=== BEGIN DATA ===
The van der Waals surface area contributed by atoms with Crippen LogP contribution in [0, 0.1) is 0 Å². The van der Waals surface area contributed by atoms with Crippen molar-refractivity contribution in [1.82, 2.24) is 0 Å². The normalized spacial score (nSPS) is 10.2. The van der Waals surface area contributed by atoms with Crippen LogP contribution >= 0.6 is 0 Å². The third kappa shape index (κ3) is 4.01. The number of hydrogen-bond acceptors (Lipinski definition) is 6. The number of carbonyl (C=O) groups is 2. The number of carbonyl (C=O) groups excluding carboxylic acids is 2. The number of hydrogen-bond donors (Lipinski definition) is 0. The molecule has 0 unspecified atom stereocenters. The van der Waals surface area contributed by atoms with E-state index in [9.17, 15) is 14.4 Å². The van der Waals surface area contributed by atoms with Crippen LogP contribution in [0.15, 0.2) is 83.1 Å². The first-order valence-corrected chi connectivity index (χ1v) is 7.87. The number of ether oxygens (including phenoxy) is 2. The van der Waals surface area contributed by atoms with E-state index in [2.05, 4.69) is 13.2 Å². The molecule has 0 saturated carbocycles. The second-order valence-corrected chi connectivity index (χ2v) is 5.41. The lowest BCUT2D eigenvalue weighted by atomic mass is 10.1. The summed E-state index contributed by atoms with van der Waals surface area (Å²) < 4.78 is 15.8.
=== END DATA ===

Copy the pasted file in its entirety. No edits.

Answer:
The van der Waals surface area contributed by atoms with Crippen LogP contribution in [0, 0.1) is 0 Å². The van der Waals surface area contributed by atoms with Crippen molar-refractivity contribution in [1.82, 2.24) is 0 Å². The normalized spacial score (nSPS) is 10.2. The van der Waals surface area contributed by atoms with Crippen LogP contribution >= 0.6 is 0 Å². The third kappa shape index (κ3) is 4.01. The number of hydrogen-bond acceptors (Lipinski definition) is 6. The number of carbonyl (C=O) groups is 2. The number of carbonyl (C=O) groups excluding carboxylic acids is 2. The number of hydrogen-bond donors (Lipinski definition) is 0. The molecule has 0 unspecified atom stereocenters. The van der Waals surface area contributed by atoms with E-state index in [9.17, 15) is 14.4 Å². The van der Waals surface area contributed by atoms with Crippen LogP contribution in [0.15, 0.2) is 83.1 Å². The first-order valence-corrected chi connectivity index (χ1v) is 7.87. The number of ether oxygens (including phenoxy) is 2. The van der Waals surface area contributed by atoms with E-state index in [2.05, 4.69) is 13.2 Å². The molecule has 0 saturated carbocycles. The second-order valence-corrected chi connectivity index (χ2v) is 5.41. The lowest BCUT2D eigenvalue weighted by atomic mass is 10.1. The summed E-state index contributed by atoms with van der Waals surface area (Å²) < 4.78 is 15.8.